Over the weekend I watched a “bit” of football. Another story surfaced of how a running back who had exited the NFL and was working in some “menial” job got called up because of injuries to other players. In just a few weeks, this man’s skills abounded and he became an essential contributor to the team heading into the playoffs.
I love those stories. Crane operator…house painter…garbage man one day. NFL star the next. What transformation!
Of course, we know that the talent was there all the time. It simply needed some opportunity to come alive in the right setting. In a sense, it was hidden talent.
A new season of American Idol began recently on FOX. And NBC has The Voice. In the summer, there’s the program, America’s Got Talent. These programs also exist for the up and comers in the business world. All have similar Cinderella qualities of finding these talents that heretofore were unrecognized for their greatness.
It makes you wonder, doesn’t it? How many more extremely talented people exist who never even try out! And how many others in different fields have the raw talent but never get coached to greatness.
I’m on Linked In. Again this morning, I received notice that several people had endorsed me for what they perceive are my personal strengths. Sometimes I go, “Really?” It’s nice to be thought well of, though.
So I began thinking about talented people that never quite get the opportunity to shine. I began to wonder if there is a way in the business world to seek out top performers like they do on these talent shows. Perhaps in the market place we get so focused on our day to day required duties that we miss taking time to find that gem of a person who could take our company to another level.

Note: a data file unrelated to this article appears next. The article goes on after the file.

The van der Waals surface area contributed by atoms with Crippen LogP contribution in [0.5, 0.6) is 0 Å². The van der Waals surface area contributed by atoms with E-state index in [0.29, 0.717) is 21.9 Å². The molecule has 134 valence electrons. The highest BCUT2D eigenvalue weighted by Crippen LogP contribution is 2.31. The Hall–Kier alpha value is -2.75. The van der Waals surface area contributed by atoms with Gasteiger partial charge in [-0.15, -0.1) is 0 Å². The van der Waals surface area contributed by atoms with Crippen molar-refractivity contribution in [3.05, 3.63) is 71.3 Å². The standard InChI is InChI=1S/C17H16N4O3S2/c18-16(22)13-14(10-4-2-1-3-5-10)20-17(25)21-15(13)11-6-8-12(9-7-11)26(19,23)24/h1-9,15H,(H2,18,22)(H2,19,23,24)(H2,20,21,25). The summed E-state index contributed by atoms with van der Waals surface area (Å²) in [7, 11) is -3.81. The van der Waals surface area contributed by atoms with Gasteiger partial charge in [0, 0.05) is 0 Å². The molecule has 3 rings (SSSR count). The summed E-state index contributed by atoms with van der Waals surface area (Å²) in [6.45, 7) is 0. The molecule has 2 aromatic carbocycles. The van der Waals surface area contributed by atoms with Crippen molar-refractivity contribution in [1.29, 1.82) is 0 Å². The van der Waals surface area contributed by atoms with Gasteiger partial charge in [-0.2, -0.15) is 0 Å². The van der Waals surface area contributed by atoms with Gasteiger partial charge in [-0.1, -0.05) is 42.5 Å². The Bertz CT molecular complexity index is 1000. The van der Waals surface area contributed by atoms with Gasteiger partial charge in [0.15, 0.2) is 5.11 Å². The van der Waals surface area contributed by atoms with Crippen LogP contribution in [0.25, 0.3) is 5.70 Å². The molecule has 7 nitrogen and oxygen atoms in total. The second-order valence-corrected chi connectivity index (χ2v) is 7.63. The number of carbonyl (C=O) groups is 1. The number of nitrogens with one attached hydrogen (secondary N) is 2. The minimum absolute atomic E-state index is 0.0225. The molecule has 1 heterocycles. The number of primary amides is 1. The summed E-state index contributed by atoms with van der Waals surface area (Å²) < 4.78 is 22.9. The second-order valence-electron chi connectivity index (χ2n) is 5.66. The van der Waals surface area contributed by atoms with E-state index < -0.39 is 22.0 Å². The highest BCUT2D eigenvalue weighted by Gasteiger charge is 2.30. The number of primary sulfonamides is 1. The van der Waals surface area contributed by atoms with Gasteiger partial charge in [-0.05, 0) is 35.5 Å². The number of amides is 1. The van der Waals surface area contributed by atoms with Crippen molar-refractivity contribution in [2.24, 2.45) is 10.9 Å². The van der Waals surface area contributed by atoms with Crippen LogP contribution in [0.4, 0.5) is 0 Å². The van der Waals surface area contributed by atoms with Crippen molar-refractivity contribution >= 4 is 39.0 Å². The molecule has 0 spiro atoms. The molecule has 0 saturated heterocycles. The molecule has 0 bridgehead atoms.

My radio career changed overnight while working in Sacramento, California, in the 1970s. I was the afternoon drive radio announcer at a country music station. Midway through my program, a local legend in radio (Chuck Roy) called me off air and asked me to interview with him about a job in a small radio market nearby. I did. We clicked. And I followed him later to Dallas and then Pittsburgh for radio jobs.
Chuck was “surfing the dial” and looking for talent. He liked my sound. About the same time, he heard a disc jockey at a roller rink and hired him, too! Today, George Rath works for one of the largest radio operations in Christian music.
The point here is that while both George and I had talent, someone took the time and challenge to find it. Groom it. Develop it.
What does your company do to find hidden talent?
Jesus of Nazareth was seeking to influence some religious leaders’ views on people others considered as “wasted lives.” His illustrations included the famous story of the prodigal son. And one about the lost sheep.
He also used this story: “Or imagine a woman who has ten coins and loses one. Won’t she light a lamp and scour the house, looking in every nook and cranny until she finds it? And when she finds it you can be sure she’ll call her friends and neighbors: ‘Celebrate with me! I found my lost coin!’ Count on it—that’s the kind of party God’s angels throw every time one lost soul turns to God.” Luke 15:8-10 (The Message)
Finding value in people serves multiple purposes. It redeems their lives and gives them a sense of purpose. It can give your business exactly the lift it needs. And it makes a great story. But often you have to seek for that talent like the lost coin.
Hi ho, Silver!
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